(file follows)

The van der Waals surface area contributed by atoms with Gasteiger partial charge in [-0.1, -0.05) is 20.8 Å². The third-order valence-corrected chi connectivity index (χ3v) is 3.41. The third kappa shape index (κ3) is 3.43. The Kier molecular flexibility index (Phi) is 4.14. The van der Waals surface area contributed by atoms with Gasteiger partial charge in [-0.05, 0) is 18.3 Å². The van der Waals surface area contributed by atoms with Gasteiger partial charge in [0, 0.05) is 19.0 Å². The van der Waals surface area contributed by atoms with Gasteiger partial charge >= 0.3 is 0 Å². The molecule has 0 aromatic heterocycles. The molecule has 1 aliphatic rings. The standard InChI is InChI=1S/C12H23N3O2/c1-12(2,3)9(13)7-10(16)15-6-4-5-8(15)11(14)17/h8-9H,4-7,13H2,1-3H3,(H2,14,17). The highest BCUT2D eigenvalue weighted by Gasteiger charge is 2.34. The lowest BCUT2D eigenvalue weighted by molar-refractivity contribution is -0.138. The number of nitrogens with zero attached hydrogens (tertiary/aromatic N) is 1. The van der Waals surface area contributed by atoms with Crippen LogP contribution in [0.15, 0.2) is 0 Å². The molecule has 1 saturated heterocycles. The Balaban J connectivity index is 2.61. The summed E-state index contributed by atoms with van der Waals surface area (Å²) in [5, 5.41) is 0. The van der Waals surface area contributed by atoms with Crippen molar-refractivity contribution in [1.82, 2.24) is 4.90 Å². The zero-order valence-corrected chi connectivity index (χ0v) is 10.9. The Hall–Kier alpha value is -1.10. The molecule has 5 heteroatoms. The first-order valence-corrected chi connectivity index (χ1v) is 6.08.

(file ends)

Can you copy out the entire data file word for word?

The van der Waals surface area contributed by atoms with Gasteiger partial charge in [-0.1, -0.05) is 20.8 Å². The third-order valence-corrected chi connectivity index (χ3v) is 3.41. The third kappa shape index (κ3) is 3.43. The Kier molecular flexibility index (Phi) is 4.14. The van der Waals surface area contributed by atoms with Gasteiger partial charge in [-0.05, 0) is 18.3 Å². The van der Waals surface area contributed by atoms with Gasteiger partial charge in [0, 0.05) is 19.0 Å². The van der Waals surface area contributed by atoms with Gasteiger partial charge >= 0.3 is 0 Å². The molecule has 0 aromatic heterocycles. The molecule has 1 aliphatic rings. The standard InChI is InChI=1S/C12H23N3O2/c1-12(2,3)9(13)7-10(16)15-6-4-5-8(15)11(14)17/h8-9H,4-7,13H2,1-3H3,(H2,14,17). The highest BCUT2D eigenvalue weighted by Gasteiger charge is 2.34. The lowest BCUT2D eigenvalue weighted by molar-refractivity contribution is -0.138. The number of nitrogens with zero attached hydrogens (tertiary/aromatic N) is 1. The van der Waals surface area contributed by atoms with Crippen LogP contribution in [0.15, 0.2) is 0 Å². The molecule has 1 saturated heterocycles. The Balaban J connectivity index is 2.61. The summed E-state index contributed by atoms with van der Waals surface area (Å²) in [5, 5.41) is 0. The van der Waals surface area contributed by atoms with Crippen molar-refractivity contribution in [1.82, 2.24) is 4.90 Å². The zero-order valence-corrected chi connectivity index (χ0v) is 10.9. The Hall–Kier alpha value is -1.10. The molecule has 5 heteroatoms. The first-order valence-corrected chi connectivity index (χ1v) is 6.08.